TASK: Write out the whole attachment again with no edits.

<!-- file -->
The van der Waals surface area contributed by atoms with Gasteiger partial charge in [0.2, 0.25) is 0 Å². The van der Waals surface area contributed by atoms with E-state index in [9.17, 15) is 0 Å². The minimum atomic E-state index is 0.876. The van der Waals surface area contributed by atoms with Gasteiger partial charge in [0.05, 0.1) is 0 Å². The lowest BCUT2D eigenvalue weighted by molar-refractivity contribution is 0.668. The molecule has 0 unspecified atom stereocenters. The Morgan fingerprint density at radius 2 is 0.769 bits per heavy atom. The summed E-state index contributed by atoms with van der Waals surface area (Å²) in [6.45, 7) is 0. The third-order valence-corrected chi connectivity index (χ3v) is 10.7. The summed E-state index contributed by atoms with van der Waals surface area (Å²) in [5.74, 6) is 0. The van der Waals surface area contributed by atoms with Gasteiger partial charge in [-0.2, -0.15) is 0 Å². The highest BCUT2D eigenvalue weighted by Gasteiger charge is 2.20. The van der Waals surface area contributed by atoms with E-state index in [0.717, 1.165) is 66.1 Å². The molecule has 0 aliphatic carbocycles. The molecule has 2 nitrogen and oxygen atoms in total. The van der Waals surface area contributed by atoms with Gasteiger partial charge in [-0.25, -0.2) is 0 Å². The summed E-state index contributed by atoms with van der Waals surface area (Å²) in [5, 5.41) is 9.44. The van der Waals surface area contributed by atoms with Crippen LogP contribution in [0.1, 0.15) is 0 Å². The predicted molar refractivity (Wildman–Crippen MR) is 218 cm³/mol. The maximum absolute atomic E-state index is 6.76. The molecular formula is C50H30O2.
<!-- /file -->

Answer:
The van der Waals surface area contributed by atoms with Gasteiger partial charge in [0.2, 0.25) is 0 Å². The van der Waals surface area contributed by atoms with E-state index in [9.17, 15) is 0 Å². The minimum atomic E-state index is 0.876. The van der Waals surface area contributed by atoms with Gasteiger partial charge in [0.05, 0.1) is 0 Å². The lowest BCUT2D eigenvalue weighted by molar-refractivity contribution is 0.668. The molecule has 0 unspecified atom stereocenters. The Morgan fingerprint density at radius 2 is 0.769 bits per heavy atom. The summed E-state index contributed by atoms with van der Waals surface area (Å²) in [6.45, 7) is 0. The third-order valence-corrected chi connectivity index (χ3v) is 10.7. The summed E-state index contributed by atoms with van der Waals surface area (Å²) in [5.74, 6) is 0. The van der Waals surface area contributed by atoms with Gasteiger partial charge in [-0.2, -0.15) is 0 Å². The highest BCUT2D eigenvalue weighted by Gasteiger charge is 2.20. The van der Waals surface area contributed by atoms with E-state index in [0.717, 1.165) is 66.1 Å². The molecule has 0 aliphatic carbocycles. The molecule has 2 nitrogen and oxygen atoms in total. The van der Waals surface area contributed by atoms with Gasteiger partial charge in [-0.25, -0.2) is 0 Å². The summed E-state index contributed by atoms with van der Waals surface area (Å²) in [5, 5.41) is 9.44. The van der Waals surface area contributed by atoms with Crippen LogP contribution in [0.1, 0.15) is 0 Å². The predicted molar refractivity (Wildman–Crippen MR) is 218 cm³/mol. The maximum absolute atomic E-state index is 6.76. The molecular formula is C50H30O2.